Q: I have an oak tree in my yard that has two branches about a foot in diameter growing out from the main trunk near the base. About a year ago, I noticed something that looks like coffee grounds at the base of one of the branches after it fell on my house. Inside the branch, it was hollow about 2 feet up. Now, the other branch is dead. It has a large hole in the bottom. The same coffee grounds are coming out of the bottom of it. What is eating my tree?
A: The ” coffee grounds” are probably droppings from carpenter ants or from big cockroaches (or both). They didn’t cause the limb to be hollow, that happened a long time ago. Hollow trunks and limbs are caused by water dripping into the center of the tree part through a crack. The crack could be where a big branch is pulling away from the trunk high above your hear. It could be an opening where a stub was left on a limb when a smaller branch broke off.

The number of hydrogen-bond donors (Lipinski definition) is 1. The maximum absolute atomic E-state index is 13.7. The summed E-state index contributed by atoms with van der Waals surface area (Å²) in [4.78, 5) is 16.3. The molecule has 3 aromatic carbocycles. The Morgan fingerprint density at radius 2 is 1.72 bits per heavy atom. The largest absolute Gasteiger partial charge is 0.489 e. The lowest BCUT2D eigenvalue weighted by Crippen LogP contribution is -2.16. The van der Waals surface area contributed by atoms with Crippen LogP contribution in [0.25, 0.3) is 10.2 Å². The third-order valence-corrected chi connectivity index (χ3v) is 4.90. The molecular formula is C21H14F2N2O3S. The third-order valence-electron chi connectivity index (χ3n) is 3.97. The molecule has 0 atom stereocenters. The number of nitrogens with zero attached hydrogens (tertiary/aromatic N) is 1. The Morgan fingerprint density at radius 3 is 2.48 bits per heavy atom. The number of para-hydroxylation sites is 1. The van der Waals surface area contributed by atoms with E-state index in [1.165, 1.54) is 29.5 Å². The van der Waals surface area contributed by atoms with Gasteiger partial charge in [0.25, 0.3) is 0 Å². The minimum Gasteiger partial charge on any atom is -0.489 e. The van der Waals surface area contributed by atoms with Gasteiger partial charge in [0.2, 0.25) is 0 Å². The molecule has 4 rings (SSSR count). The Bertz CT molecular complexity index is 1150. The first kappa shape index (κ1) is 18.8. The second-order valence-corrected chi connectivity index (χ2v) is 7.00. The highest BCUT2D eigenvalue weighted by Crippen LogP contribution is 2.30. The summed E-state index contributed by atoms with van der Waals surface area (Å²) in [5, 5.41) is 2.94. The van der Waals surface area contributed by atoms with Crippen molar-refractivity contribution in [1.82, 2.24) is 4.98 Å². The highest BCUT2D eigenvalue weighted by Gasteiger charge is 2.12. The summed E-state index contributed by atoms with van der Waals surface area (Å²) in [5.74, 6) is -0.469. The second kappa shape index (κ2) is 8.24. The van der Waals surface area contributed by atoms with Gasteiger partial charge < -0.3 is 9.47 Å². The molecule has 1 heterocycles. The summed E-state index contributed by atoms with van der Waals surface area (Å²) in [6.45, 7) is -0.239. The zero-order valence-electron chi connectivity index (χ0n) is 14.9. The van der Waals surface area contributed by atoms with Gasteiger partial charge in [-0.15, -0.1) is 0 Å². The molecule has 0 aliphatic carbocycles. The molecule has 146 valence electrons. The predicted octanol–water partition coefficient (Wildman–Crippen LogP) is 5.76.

In any case, as water drips into the heartwood, decay begins. The decay gradually spreads downward. Eventually a huge, seemingly vigorous, tree will be nothing but a shell of healthy bark surrounding an empty space where the heartwood once was. You won’t realize the situation until the tree (or limb) falls.
Carpenter ants and cockroaches find hollow trees to be excellent spots in which to set up housekeeping. Their droppings accumulate at the bottom of the hollow but they didn’t cause the damage. You really should hire an arborist (look in the Yellow Pages) to assess the tree’s health and long-term prospects.
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